Skylab's Second Crew:  L to R: Joe Kerwin, science pilot; Pete Conrad, commander; and Paul  Weitz, pilot. Photo Credit: NASA

Skylab’s Second Crew: L to R: Joe Kerwin, science pilot; Pete Conrad, commander; and Paul Weitz, pilot. Photo Credit: NASA

Once they were on board, a second thruster developed a leak. Plans were drawn up for a rescue, but the crew was able to complete the mission as planned. Engineers at Marshal Space Flight Center designed the orbital workshop by converting a Saturn V rocket stage component into a habitable space module. Three hundred scientific and technical experiments were conducted including 16 biomedical experiments on how a human adapts to zero gravity, solar observations, and mapping Earth’s resources. Skylab was only occupied for a total of 171 days and 13 hours.

The Skylab Program ended when the space station reentered Earth’s atmosphere with portions of it impacting off the Western Coast of Perth, Australia and South-Eastern Indian Ocean after remaining in orbit for a total of 2,249 days. It had been hoped that one of the early space shuttle missions could be used to reboost Skylab and save it for future use. This, however, was not to be.

Skylab represents a turning point in spaceflight, linking the Moon flights of Apollo to long-duration missions aboard the International Space Station. NASA’s Skylab and Apollo-Soyuz Test Project missions paved the way for cooperative efforts that would one day lead to the International Space Station. NASA is now partnered with the  Russian Federal Space Agency, the European Space Agency, Canadian Space Agency, and the Japanese Aerospace Exploration Agency under the ISS Project. Some sixteen nations now collaborate with this initiative – and it all began with the U.S.’ post-Apollo efforts.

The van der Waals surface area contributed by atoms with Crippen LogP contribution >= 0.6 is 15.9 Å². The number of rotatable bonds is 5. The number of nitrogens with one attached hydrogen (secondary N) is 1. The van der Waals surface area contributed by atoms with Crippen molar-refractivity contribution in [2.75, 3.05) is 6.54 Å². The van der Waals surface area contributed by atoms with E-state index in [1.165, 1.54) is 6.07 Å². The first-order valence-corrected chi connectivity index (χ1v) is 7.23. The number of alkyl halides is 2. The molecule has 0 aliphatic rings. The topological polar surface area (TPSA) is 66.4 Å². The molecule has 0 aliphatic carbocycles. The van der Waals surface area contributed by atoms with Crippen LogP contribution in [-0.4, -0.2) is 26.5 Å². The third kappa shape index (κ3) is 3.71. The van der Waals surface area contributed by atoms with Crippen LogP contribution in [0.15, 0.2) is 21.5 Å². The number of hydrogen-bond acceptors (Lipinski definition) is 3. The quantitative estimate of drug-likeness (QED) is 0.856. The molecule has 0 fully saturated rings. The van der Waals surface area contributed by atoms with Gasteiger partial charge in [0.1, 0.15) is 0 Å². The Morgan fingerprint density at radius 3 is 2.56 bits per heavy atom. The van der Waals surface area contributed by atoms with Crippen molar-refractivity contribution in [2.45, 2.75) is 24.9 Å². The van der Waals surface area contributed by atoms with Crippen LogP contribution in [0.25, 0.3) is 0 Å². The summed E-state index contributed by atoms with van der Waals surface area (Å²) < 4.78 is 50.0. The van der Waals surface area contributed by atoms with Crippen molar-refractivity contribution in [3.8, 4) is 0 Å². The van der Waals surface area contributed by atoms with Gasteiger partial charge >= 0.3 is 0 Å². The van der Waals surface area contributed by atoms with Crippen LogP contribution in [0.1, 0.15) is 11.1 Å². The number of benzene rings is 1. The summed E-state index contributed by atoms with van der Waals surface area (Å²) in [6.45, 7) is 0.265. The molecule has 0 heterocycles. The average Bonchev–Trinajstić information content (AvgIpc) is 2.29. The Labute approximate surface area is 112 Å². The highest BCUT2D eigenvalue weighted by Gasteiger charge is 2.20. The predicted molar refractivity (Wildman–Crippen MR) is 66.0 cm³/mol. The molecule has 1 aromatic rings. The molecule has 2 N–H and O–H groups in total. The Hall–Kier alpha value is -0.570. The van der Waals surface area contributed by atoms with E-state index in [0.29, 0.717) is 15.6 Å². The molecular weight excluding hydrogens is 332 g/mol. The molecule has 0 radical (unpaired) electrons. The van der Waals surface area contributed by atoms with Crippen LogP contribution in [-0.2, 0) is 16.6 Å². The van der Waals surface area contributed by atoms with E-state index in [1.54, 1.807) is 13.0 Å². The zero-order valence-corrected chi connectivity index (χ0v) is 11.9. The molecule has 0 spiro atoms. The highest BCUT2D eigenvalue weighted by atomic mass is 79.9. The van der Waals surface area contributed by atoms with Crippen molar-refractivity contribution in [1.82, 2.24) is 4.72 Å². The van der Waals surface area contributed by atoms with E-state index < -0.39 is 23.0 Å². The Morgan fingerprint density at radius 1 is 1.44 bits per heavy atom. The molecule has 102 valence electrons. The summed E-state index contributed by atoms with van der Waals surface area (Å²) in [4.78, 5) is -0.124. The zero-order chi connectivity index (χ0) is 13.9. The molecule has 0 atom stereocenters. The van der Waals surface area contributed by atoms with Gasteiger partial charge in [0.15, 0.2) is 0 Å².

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Heather Smith's fascination for space exploration – started at the tender age of twelve while she was on a sixth-grade field trip in Kenner, Louisiana, walking through a mock-up of the International Space Station and seeing the “space potty” (her terminology has progressed considerably since that time) – she realized at this point that her future lay in the stars. Smith has come to realize that very few people have noticed how much spaceflight technology has improved their lives. She has since dedicated herself to correcting this problem. Inspired by such classic literature as Anne Frank’s Diary, she has honed her writing skills and has signed on as The Spaceflight Group’s coordinator for the organization’s social media efforts.

Reader Comments

Skylab was probably my first memory of spaceflight, or at least the end of a spaceflight. They announced on the news a reward for anyone that found the fallen pieces of Skylab. I’m quite sure they didn’t say anything about where this might happen in the first report, and being all of five I promptly set off to the neighbors yard to find my piece of Skylab. I recall being a bit crushed when my parents told me I wouldn’t find it around the neighborhood, and I think I grumbled when it turned up in Australia. If they were going to crash a space station they could at least do it in MY neighborhood. Good fun, and I always stayed interested in space thereafter.